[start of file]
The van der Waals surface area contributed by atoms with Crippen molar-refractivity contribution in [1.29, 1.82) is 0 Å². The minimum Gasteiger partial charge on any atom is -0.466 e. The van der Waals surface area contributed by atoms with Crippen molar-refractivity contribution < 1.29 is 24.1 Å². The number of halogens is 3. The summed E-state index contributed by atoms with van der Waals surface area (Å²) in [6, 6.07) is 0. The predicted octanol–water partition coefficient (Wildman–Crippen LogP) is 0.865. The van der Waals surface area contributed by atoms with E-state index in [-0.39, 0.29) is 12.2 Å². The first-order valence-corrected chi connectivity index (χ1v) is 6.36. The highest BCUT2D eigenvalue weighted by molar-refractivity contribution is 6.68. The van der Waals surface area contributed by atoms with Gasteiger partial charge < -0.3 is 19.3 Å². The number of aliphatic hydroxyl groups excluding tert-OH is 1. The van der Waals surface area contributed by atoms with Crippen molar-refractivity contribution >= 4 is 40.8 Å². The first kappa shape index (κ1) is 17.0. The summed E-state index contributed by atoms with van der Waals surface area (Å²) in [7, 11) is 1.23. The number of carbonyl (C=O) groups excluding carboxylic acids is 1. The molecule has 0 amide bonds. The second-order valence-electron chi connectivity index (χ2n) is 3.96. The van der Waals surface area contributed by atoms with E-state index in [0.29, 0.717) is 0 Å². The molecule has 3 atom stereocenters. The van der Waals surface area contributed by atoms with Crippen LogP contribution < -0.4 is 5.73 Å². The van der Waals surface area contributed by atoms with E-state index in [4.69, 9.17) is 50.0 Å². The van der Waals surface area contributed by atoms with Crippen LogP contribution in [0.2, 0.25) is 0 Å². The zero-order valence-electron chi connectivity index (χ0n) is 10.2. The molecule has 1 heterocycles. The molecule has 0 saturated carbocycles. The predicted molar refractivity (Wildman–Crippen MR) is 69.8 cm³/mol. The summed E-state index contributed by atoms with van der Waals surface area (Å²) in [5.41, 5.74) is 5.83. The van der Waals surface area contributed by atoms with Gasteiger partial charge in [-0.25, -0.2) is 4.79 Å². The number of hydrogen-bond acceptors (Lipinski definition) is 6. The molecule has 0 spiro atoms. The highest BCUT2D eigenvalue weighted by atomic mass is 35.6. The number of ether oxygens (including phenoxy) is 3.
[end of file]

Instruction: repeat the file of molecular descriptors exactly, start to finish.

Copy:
The van der Waals surface area contributed by atoms with Crippen molar-refractivity contribution in [1.29, 1.82) is 0 Å². The minimum Gasteiger partial charge on any atom is -0.466 e. The van der Waals surface area contributed by atoms with Crippen molar-refractivity contribution < 1.29 is 24.1 Å². The number of halogens is 3. The summed E-state index contributed by atoms with van der Waals surface area (Å²) in [6, 6.07) is 0. The predicted octanol–water partition coefficient (Wildman–Crippen LogP) is 0.865. The van der Waals surface area contributed by atoms with E-state index in [-0.39, 0.29) is 12.2 Å². The first-order valence-corrected chi connectivity index (χ1v) is 6.36. The highest BCUT2D eigenvalue weighted by molar-refractivity contribution is 6.68. The van der Waals surface area contributed by atoms with Gasteiger partial charge < -0.3 is 19.3 Å². The number of aliphatic hydroxyl groups excluding tert-OH is 1. The van der Waals surface area contributed by atoms with Crippen molar-refractivity contribution >= 4 is 40.8 Å². The first kappa shape index (κ1) is 17.0. The summed E-state index contributed by atoms with van der Waals surface area (Å²) in [7, 11) is 1.23. The number of carbonyl (C=O) groups excluding carboxylic acids is 1. The molecule has 0 amide bonds. The second-order valence-electron chi connectivity index (χ2n) is 3.96. The van der Waals surface area contributed by atoms with E-state index in [0.29, 0.717) is 0 Å². The molecule has 3 atom stereocenters. The van der Waals surface area contributed by atoms with Crippen LogP contribution < -0.4 is 5.73 Å². The van der Waals surface area contributed by atoms with E-state index in [4.69, 9.17) is 50.0 Å². The van der Waals surface area contributed by atoms with Crippen LogP contribution in [0.2, 0.25) is 0 Å². The zero-order valence-electron chi connectivity index (χ0n) is 10.2. The molecule has 1 heterocycles. The molecule has 0 saturated carbocycles. The predicted molar refractivity (Wildman–Crippen MR) is 69.8 cm³/mol. The summed E-state index contributed by atoms with van der Waals surface area (Å²) in [5.41, 5.74) is 5.83. The van der Waals surface area contributed by atoms with Gasteiger partial charge in [-0.25, -0.2) is 4.79 Å². The number of hydrogen-bond acceptors (Lipinski definition) is 6. The molecule has 0 spiro atoms. The highest BCUT2D eigenvalue weighted by atomic mass is 35.6. The number of ether oxygens (including phenoxy) is 3.